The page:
First time journey to CES

| January 10th, 2007 | ,

I am back from the CES show with my initial observations:

  1. Bring a good pair of walking shoes, you are going to walk until exhaustion..
  2. Be careful when taking pictures…only the press can take photos in some places (learned that one the hard way). UPDATE: Apparently I’m not the only one irked by this.
  3. Two cups of coffee cost $6.70 (classic supply and demand).
  4. Everyone was talking about the iPhone. Macs ability to build buzz is quite amazing…even when they’re not at the show.
  5. Expect lots and lots and lots of people.
  6. If you are not there to do business, it’s actually probably easier to follow the show via CNET’s CES Buzz Blog

Back to my original question in the previous blog entry about small business and whether or not it has a place at CES. I would say yes and no.

  • There definitely were a healthy amount of small businesses there with creative ideas. Dopi Karaoke is one of our clients at Pelago and they were at the Sands Expo. They fit the CES very nicely.
  • There were a lot of productivity type products there that perfectly fit small business. For example:
    • Low cost and easy to setup home offices
    • Network attached storage devices- such as Netgear’s network attached storage device. I’ve worked in and around a lot of small business and their data backup and management is often terrible. It’s becoming easier and easier to backup critical data without having IT skills.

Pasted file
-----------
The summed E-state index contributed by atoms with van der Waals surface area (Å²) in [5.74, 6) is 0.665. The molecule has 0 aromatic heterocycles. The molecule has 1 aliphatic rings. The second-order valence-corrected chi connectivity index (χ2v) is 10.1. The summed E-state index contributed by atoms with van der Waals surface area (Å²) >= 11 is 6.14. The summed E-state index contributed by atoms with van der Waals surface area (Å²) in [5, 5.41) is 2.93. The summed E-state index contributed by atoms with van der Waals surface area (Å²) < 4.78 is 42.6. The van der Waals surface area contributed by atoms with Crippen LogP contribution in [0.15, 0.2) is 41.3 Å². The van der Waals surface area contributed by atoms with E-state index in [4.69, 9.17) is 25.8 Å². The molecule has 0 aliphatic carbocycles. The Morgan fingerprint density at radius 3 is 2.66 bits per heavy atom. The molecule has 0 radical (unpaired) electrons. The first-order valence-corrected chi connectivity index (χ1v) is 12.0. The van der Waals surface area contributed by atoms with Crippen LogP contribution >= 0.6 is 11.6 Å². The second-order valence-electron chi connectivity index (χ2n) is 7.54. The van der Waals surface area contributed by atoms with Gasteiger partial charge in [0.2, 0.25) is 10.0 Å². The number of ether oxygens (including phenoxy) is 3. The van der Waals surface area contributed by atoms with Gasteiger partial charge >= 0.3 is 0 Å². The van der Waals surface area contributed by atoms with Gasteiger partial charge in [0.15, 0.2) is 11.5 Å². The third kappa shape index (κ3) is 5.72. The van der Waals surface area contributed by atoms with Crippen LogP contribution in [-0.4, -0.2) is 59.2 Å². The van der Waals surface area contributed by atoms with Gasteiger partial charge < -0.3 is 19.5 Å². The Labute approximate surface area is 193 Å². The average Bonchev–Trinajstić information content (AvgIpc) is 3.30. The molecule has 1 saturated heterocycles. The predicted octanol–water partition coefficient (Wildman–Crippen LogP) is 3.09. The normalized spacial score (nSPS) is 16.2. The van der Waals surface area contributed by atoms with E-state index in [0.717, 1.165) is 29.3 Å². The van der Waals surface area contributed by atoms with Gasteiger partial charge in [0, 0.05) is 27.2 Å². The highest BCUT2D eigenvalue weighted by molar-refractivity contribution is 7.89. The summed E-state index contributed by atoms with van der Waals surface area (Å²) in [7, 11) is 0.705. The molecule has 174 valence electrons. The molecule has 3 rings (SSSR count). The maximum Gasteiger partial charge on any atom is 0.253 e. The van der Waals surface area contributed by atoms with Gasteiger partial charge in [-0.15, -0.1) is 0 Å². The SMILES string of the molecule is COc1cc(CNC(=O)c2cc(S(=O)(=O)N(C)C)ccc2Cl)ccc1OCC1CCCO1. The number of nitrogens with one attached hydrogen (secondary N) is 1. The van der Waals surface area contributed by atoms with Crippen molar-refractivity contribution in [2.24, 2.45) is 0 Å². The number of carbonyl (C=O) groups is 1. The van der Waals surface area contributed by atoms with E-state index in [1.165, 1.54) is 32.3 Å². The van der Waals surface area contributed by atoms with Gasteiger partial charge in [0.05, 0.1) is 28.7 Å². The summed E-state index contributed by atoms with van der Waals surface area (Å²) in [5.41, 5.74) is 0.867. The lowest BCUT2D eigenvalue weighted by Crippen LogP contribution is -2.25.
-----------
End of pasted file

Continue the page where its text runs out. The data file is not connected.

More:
• Remote access to the office
    • Mobile devices that do more and more and do things better. We have become reliant on handhelds and they just keep getting better and more advanced. We currently use Blackberry’s and Cingular’s 8125. As handhelds become more advanced I believe they help small business communicate better internally and service clients better.
    • Devices to create marketing materials in house (videos, product demos, CD’s, print materials, etc.) are all very accessible to small business. This isn’t new to this year, but the volume of products out there is impressive.

Obviously this is an event for the big boys to break out their latest and greatest, but there are a lot of nuggets for small business. The challenge is sifting through all of the information and thinking creatively about how to fit the things in that make the biggest impact.

-Michael

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Intervals is online time, task and project management software built by and for web designers, developers and creatives.
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John Reeve

John is a co-founder, web designer and developer at Pelago. His blog posts are inspired by everyday encounters with designers, developers, creatives and small businesses in general. John is an avid reader and road cyclist.
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Michael Payne

Michael is a co-founder and product architect at Pelago. His contributions stem from experiences managing the development process behind web sites and web-based applications such as Intervals. Michael drives a 1990 Volkswagen Carat with a rebuilt 2.4 liter engine from GoWesty.
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